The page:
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Sunset Over Mulholland Drive (A Movie Review)

Updated: Sep 27, 2023

Sunset Over Mulholland Drive


Featuring Connie Sawyer, Anne Faulkner, Madie Smith, Dena Dietrich, Wright King, Maggie Malooney, Brett Hadley, Joel Rogosin, Deborah Rogosin, Daniel Selznick, Jerry Sedley Kaufmann, Duke Anderson, Phil Haberman, Ted Witzer and Tony Lawrence.

Written by Uli Gaulke and Marc Petzke.

Directed by Uli Gaulke.

Distributed by achtung panda! Media. 97 minutes. Not Rated.

Screened at the 2019 Philadelphia Film Festival.

The Motion Picture & Television Country House and Hospital has been a community for aging Hollywood artists – from actors to directors to writers to crew – since 1942. It was an offshoot of the Motion Picture & Television Fund, which was formed in the 1920s by such luminaries as Charlie Chaplin, Mary Pickford, Conrad Nagel, Milton Sills, Douglas Fairbanks Sr., and D. W. Griffith.

The fund was made to save people in the film (and later television) industry from becoming destitute. The House was later added to give them a nice retirement community to live in and medical services close and hand. It is all handled on a sliding scale as far as expenses are concerned. If the artist can afford to pay for his or her housing, etc., they will. If they can’t it is little or no charge.

Famous residents of the community over the years have included Bud Abbott, Mary Astor, Eileen Brennan, Yvonne DeCarlo, Norman Fell, Larry Fine, Annette Funicello, Zsa Zsa Gabor, Curly Howard, DeForest Kelley, Elsa Lanchester, Ida Lupino, Joel McCrea, Donald O’Connor, Louella Parsons, Richard Schaal, Allan Sherman and many, many more.

It seems like a brilliant opportunity for a fascinating documentary. An opportunity which is only sometimes captured by German director Uli Gaulke in this good-natured but slightly surface level doc.

The filmmakers don’t look at the bigger names living on the campus, instead they focus mainly on long-forgotten character actors and mid-level executives – with the occasional bigger named exec like Daniel Selznick popping up. (Of course, this may have to do with the fact that the biggest names I can find out for sure that currently live there are Helen Reddy, Allan Garfield and Glynis Johns.)

In fact, as far as the actors are concerned, the only one I knew by name was Dena Dietrich – a 60s and 70s sitcom staple who is probably best remembered for a long series of Chiffon Margarine commercials in the 1970s in which she imperiously exclaimed “It’s not nice to fool Mother Nature.”

Some of the other character actors whose names I didn’t recognize I did remember when the film showed some little clips of their past work.

Interestingly, the place is not a retirement home – at least in the most basic aspect of the idea. Most people in the neighborhood are still looking to work – coming up with project ideas, pitching movie ideas, auditioning for roles, working on books – no matter how old the people may be, nor how unlikely it may be that the projects will ever pan out. This continued motivation keeps the people young,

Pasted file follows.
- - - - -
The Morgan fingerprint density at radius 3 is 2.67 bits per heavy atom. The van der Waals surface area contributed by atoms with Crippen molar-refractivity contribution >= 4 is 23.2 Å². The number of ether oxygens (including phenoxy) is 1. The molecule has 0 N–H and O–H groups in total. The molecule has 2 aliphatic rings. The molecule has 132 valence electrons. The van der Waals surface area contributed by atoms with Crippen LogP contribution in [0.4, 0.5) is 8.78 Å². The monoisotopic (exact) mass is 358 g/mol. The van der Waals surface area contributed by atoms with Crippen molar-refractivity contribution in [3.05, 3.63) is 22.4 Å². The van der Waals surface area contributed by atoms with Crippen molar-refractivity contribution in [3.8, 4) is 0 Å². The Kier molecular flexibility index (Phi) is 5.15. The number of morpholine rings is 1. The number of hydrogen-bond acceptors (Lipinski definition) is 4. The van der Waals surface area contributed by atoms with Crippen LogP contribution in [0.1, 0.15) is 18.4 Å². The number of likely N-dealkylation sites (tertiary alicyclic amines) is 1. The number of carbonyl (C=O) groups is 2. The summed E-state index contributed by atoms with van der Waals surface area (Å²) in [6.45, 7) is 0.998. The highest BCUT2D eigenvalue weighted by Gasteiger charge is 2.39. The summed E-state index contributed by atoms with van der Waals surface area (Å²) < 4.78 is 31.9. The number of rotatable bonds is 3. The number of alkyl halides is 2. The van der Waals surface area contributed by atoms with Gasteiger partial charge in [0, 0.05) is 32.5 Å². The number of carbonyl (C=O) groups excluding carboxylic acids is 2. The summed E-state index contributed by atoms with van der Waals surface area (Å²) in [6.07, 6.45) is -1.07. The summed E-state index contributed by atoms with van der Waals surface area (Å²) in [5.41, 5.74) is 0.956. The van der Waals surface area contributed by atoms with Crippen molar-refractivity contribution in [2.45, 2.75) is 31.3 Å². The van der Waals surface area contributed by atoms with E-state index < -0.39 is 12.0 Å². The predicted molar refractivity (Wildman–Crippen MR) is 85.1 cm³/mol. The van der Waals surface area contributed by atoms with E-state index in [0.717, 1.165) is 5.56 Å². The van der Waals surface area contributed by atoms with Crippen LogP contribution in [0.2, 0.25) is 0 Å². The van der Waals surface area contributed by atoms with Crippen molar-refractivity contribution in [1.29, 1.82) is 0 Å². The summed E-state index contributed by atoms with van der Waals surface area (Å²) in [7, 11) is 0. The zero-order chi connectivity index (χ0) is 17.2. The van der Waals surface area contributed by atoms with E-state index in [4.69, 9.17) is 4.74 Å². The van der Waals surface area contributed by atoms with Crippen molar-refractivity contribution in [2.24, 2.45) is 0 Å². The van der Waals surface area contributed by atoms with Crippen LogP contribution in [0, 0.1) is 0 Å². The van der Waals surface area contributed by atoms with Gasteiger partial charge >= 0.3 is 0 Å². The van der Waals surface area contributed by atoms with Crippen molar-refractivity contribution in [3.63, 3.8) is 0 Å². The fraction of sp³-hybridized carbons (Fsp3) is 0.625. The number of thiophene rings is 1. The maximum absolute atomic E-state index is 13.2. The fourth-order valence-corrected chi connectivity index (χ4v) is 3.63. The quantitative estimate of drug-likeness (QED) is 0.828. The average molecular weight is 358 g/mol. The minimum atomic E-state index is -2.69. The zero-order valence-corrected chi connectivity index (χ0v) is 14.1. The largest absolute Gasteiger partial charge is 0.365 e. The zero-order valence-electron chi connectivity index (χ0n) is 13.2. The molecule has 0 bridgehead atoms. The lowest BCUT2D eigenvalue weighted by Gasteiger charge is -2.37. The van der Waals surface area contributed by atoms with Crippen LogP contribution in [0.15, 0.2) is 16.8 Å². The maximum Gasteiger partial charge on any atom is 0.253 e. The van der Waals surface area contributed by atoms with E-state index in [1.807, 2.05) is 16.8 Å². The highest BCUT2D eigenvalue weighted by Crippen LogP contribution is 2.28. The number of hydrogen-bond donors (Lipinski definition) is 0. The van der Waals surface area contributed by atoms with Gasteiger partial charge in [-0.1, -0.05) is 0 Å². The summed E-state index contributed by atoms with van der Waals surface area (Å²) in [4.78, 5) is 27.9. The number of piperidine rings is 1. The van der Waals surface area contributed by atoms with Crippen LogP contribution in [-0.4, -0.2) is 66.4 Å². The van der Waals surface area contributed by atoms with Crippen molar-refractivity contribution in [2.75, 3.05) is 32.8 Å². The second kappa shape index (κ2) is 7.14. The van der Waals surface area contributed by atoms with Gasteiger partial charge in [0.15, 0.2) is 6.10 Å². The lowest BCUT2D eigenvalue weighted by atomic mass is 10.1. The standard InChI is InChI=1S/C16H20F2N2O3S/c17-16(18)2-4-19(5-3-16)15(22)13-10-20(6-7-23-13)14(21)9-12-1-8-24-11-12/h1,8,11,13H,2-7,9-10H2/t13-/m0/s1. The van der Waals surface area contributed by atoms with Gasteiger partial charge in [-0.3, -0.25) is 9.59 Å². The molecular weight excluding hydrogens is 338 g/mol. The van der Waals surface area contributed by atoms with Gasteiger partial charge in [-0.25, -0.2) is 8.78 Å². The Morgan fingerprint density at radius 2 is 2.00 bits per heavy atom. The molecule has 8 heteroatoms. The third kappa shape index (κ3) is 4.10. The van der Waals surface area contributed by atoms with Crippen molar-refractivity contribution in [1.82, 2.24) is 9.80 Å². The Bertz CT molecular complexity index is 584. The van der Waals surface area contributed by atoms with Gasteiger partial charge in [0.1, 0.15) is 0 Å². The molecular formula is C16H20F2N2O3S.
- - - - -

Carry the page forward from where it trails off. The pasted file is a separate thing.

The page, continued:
Longtime actress Connie Sawyer (who sadly has died since this was filmed in 2016) good-naturedly acknowledged that it is hard for her get cast in roles because lots of the production companies find it difficult or impossible to insure a 103-year-old actor. However, that didn’t stop her from auditioning regularly, because it is what she had always done. Occasionally she was still given interesting roles, including a significant part on Showtime’s Ray Donovan in 2014.

Sawyer, despite her age, is still a pistol. Just the interview sections with her and some sweet and good-natured squabbling by long-time couple producer Joel Rogosin and his former psychiatrist wife Deborah Rogosin are worth the admission. Believe me, the Rogosins are a hoot, their scenes are by far the funniest ones here.

Some of the other parts are a little overworked, though. For example, it is cool to see that these imaginative people are not giving up on their talents just because the world says they are too old, but honestly some of their ideas are not all that great. The film spends way too much time on the idea of a sequel to Casablanca in which Rick and Ilsa run into each other again as seniors. The idea in itself could perhaps work (though there have been several film or literary Casablanca IIs, none of which quite clicked), but the actual cram sessions – and a too early in the film imagining of the idea over the opening credits – seem sort of silly.

Still, in a film world obsessed with youth, it is nice to see some nice, happy, smart, talented and vital seniors and to learn their stories. Someday, there could probably be an even better film on the subject of The Motion Picture & Television Country House and Hospital, but Sunset Over Mulholland Drive is a sweet and charming introduction to this interesting little corner of the world.

Jay S. Jacobs

Copyright ©2019 All rights reserved. Posted: October 20, 2019.


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